TigerGeo undertake palaeo-environmental investigations as elements of environmental management and heritage projects. Surveys tend to examine the upper 6-10m of ground, with an emphasis on variation of the superficial deposits resulting sometimes from hydrological action (e.g. fluvial structures), peat formation in upland areas or past sea level rise around major estuaries. A variety of geophysical systems, combined with processing of terrestial or airborne LiDAR data, can allow a detailed model to be developed, ideally supplemented by borehole or testpit data.
With rates of total magnetic intensity coverage reaching 15 ha / day per array it can provide a rapid overview of large sites where appropriate geological conditions exist and especially in former tidal areas or over former marine deposits. Although the result is planar it is ideal for determining optimum locations for boreholes and testpits or for planning more targeted areas of geophysical investigation using other methods to develop a 3D model, including electrical resistivity tomography (ERT) or electromagnetic induction (EMI).
EMI survey can also be undertaken using ATV-towed systems, sometimes simultaneously with magnetic survey if circumstances require this. The two methods are complementary and the data is responsive to different environmental parameters, with EMI also being suitable in low magnetic susceptibility environments, e.g. away from former marine deposits.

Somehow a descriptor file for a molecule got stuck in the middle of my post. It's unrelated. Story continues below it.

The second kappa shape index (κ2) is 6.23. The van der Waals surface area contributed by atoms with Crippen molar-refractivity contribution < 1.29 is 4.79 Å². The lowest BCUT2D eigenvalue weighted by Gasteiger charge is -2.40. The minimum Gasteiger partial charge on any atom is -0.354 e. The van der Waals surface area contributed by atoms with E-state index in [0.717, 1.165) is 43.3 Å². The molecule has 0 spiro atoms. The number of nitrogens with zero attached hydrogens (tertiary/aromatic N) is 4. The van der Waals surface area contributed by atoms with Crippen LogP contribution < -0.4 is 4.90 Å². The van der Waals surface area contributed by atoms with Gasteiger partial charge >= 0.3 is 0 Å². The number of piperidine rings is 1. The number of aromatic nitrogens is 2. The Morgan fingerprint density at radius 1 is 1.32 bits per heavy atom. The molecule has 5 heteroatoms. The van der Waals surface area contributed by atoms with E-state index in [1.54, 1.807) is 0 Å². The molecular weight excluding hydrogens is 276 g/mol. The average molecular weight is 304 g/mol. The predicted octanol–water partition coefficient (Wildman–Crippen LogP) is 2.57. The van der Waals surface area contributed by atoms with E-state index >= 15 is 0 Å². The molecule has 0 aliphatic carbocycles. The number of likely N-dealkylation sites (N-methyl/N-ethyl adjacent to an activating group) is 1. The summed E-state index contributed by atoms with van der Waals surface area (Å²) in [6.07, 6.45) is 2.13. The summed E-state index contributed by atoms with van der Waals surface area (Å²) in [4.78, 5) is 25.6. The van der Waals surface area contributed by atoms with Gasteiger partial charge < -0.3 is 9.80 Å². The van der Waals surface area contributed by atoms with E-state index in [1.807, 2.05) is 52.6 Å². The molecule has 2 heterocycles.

Our unique strength is being able to utilise archaeological expertise to relate palaeo-environmental data to landscape features. Interactions between natural evidents like fluvial activity and prehistoric land boundaries can provide a terminus post quem for natural events. The effect of more modern activities like land drainage and cultivation upon the palaeo-environment can also be assessed.
The use of LiDAR data in combination with geophysical data allows 3D models to built and navigated and again the influence of agriculture both ancient and modern upon palaeo-environmental contexts to be examined.
Smaller scale detailed work can be undertaken, using electrical techniques for example, to examine specific contexts, e.g. the depth of filled channel structures or the thickness of peat over bedrock. In the same way that archaeological data can supplement palaeo-environmental investigation, detailed work of this nature can significantly boost understanding of past human activity and the nature of buried deposits of archaeological interest.
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